There will be a solar eclipse on Monday: what are your chances of seeing it?
This coming Monday, a solar eclipse is expected, with some parts of the world seeing a TOTAL eclipse as the moon passes in between the Earth and the sun.
A total solar eclipse is due to bring parts of North America into darkness, giving 12 million people a once-in-a-lifetime opportunity to witness this spectacular celestial event.
The total eclipse, where the moon covers the sun, will take place on Monday 21 August and will be at its peak in parts of America with the residents of Idaho, Wyoming, Nebraska, Kansas, Missouri, Illinois, Kentucky, Tennessee, Georgia, North Carolina and South Carolina being in the ‘path of totality’, therefore getting the best visibility.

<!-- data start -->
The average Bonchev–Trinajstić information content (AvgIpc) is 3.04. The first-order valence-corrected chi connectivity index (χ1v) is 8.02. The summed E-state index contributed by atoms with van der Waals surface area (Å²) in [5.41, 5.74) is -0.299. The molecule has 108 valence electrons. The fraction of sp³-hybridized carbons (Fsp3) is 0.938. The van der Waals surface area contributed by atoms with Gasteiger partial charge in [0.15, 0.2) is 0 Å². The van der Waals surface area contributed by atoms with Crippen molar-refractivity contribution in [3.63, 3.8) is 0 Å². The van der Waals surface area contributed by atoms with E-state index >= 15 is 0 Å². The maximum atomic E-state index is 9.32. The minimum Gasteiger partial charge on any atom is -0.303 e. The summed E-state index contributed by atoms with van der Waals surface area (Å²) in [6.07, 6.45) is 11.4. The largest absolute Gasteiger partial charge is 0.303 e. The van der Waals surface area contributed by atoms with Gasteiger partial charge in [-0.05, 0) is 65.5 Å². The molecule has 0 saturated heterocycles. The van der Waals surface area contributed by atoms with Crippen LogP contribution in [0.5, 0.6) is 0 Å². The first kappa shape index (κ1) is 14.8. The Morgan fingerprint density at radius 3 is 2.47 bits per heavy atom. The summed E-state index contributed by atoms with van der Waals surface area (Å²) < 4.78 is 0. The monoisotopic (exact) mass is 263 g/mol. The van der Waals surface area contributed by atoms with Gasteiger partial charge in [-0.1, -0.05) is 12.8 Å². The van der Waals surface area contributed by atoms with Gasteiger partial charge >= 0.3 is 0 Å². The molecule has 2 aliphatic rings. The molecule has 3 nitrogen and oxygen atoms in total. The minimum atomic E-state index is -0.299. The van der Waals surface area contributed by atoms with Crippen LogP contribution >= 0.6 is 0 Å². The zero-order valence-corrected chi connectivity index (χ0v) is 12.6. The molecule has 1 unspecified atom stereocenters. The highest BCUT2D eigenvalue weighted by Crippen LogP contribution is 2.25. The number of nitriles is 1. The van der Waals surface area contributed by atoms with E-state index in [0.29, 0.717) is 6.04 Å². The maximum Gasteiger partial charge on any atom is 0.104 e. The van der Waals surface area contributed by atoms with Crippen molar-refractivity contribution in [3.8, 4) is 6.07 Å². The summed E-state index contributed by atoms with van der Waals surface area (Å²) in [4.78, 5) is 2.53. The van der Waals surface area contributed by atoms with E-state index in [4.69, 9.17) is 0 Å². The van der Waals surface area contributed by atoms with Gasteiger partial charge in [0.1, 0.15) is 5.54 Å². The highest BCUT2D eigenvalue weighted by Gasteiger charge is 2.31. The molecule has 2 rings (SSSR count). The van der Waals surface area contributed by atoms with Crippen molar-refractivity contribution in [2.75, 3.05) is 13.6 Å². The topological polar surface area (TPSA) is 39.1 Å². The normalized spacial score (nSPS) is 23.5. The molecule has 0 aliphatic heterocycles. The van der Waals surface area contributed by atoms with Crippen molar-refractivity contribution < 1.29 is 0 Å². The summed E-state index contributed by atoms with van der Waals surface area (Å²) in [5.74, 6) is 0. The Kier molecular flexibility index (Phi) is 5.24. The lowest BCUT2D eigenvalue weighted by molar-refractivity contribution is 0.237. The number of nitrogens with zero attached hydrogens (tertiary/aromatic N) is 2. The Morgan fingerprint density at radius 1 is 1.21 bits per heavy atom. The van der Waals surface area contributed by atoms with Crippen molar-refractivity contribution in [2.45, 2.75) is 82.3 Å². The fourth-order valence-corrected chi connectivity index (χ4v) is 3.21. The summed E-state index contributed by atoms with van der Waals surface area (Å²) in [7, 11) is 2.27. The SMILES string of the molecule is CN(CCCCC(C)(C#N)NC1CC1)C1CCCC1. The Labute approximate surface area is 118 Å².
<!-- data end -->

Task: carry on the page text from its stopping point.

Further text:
So what are our chances here in the UK?
Outside of the 110km path of the eclipse, sky-watchers will see a partial eclipse with decreasing percentages of the sun’s surface covered the further away you get from the ‘path of totality’.
Unfortunately the UK won’t see a perfect alignment of the moon and the sun, but the country is still expected to see a partial eclipse, where the moon partially covers the sun.
In areas of no cloud, England, Ireland, Scotland and Wales should see the partial eclipse on Monday 21 August at 19:35. Those in northern parts of the country are expected to have the best visibility.
Because of the UK’s distance from the ‘path of totality’, only four per cent coverage of the sun is expected to be visible.
If that sounds underwhelming, NASA will be live streaming the total eclipse online, so you can witness the phenomenon for yourself.
Failing that Brits will need to wait a while longer for the next big eclipse as the UK's next total eclipse isn't expected until September 23, 2090.